Sherwin-Williams: Not cheap but a bargain

SHW: A Bargain in Disguise


Sherwin-Williams (SHW) is almost never cheap, at least compared to the benchmark legendary investor Peter Lynch gave us (a P/E ratio of 15 or less), but with a P/E of 22.9, it’s well below its five-year average of 26.9.

That’s a solid entry point for the paint maker, which is set to close its $11.3-billion merger with Valspar (VAL) in the first quarter. That will make it the world’s biggest paint company, with revenue of $15.6 billion.

It’s a big buy for Sherwin, whose market cap is $25.0 billion, but VAL will start chipping in to EPS right away (it earned $4.35 a share in the last 12 months), and Sherwin expects to wring $280 million in savings out of the combined firm in the first two years, rising to $320 million a year thereafter.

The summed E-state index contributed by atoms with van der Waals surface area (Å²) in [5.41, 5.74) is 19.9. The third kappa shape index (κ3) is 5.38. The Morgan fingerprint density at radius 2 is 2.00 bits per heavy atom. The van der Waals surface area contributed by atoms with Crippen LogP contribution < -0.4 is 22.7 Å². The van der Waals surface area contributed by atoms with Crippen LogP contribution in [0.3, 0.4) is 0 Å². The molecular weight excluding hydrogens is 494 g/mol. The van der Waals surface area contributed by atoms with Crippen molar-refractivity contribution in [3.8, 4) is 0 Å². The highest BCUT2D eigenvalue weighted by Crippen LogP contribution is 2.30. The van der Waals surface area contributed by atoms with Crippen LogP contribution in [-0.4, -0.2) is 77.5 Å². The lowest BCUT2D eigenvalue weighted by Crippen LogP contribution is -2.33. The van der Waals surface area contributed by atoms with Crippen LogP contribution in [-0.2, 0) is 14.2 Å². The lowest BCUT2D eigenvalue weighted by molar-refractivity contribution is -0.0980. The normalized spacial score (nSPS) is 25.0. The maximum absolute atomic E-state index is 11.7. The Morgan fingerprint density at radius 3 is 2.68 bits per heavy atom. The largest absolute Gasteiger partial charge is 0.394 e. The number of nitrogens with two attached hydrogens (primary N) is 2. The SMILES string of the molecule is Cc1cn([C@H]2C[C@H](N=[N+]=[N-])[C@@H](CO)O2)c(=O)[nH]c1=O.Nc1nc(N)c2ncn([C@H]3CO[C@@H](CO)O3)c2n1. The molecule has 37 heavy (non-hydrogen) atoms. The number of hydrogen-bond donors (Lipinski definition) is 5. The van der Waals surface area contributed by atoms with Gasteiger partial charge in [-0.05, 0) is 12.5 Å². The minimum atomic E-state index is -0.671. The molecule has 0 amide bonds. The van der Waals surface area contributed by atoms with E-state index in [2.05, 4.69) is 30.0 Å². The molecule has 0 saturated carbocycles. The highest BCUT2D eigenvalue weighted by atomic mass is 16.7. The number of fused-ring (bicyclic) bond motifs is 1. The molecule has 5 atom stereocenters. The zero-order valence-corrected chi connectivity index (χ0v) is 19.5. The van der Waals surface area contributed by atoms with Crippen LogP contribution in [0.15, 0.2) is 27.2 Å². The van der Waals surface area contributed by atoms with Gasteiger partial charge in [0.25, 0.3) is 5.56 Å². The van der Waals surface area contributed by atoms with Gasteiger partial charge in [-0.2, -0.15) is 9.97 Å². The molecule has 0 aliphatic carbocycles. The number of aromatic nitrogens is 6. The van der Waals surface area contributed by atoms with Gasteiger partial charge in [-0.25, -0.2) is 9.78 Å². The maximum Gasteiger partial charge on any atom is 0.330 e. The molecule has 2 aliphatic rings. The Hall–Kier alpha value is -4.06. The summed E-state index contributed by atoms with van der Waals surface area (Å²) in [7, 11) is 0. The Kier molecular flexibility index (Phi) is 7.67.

Sherwin should also cash in on US construction spending, which jumped 3.4% in October, and Donald Trump’s infrastructure plans; the new firm will get about 75% of its revenue from North America.And don’t worry, none of this should drag on Sherwin’s soaring dividend, which has more than doubled in the last five years: SHW’s payout ratio (or the percentage of earnings paid out as dividends) is just 26.7%

  • The article is from 12/2016 so is a bit dated.
  • They've closed the Valspar deal (a Minneapolis company)
  • The dividend is low at .88%
  • The payout ratio is also low at 17.79%. 
  • Kathee likes their paint - used for our bathroom remodel last year and our den remodel this year
  • Pricey at $ 415, but I bought a couple of shares
  • I've loved their logo since I was a kid

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